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Does Paul Krugman Realize That He Just Emasculated the Case for Minimum-Wage Legislation?

Here’s a letter to the New York Times:

Paul Krugman today unintentionally undermines the case for the minimum wage.  He does so by writing that “When the economy is strong, workers are empowered.  They can leave if they’re unhappy with the way they’re being treated and know that they can quickly find a new job if they are let go.  When the economy is weak, however, workers have a very weak hand, and employers are in a position to work them harder, pay them less, or both” (“The Fear Economy,” Dec. 27).

In other words, when the economy is strong, competition among employers ensures that they pay and treat workers well.  In economists’ jargon, employers have none of the “monopsony power” that is necessary for minimum-wage legislation to work.  Yet even when the economy is weak and employers enjoy monopsony power, employers’ ability to work their employees harder means that a higher minimum wage can be offset by worsened working conditions.  In economists’ jargon, the existence of monopsony power is a necessary but not a sufficient condition for minimum-wage legislation to improve the well-being of low-skilled workers.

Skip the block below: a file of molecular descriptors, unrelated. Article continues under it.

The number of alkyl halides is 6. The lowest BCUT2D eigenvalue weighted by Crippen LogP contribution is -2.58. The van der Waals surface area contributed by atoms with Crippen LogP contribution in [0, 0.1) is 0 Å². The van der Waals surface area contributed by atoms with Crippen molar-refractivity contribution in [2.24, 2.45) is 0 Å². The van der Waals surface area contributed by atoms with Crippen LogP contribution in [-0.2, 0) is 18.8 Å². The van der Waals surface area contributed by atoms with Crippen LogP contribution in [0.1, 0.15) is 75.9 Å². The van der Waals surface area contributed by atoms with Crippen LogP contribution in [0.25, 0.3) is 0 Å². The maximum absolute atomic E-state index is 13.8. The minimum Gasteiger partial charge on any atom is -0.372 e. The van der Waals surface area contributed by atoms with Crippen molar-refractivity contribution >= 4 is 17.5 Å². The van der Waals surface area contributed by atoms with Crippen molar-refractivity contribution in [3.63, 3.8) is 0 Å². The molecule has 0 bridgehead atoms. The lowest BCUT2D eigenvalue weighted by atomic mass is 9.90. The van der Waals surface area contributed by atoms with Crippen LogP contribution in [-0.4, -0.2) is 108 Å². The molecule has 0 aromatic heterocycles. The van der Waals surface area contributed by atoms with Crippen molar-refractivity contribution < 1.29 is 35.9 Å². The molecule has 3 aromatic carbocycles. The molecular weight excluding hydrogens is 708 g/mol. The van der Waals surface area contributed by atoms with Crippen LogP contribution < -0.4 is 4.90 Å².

To recognize, as Mr. Krugman does, that employers can change how hard they work their employees is to recognize just how weak is the case for a higher minimum wage – a case built on the naïve assumption that the one and only response that employees experience from a higher minimum wage is to be paid that higher wage.

Donald J. Boudreaux
Professor of Economics
Martha and Nelson Getchell Chair for the Study of Free Market Capitalism at the Mercatus Center
George Mason University
Fairfax, VA  22030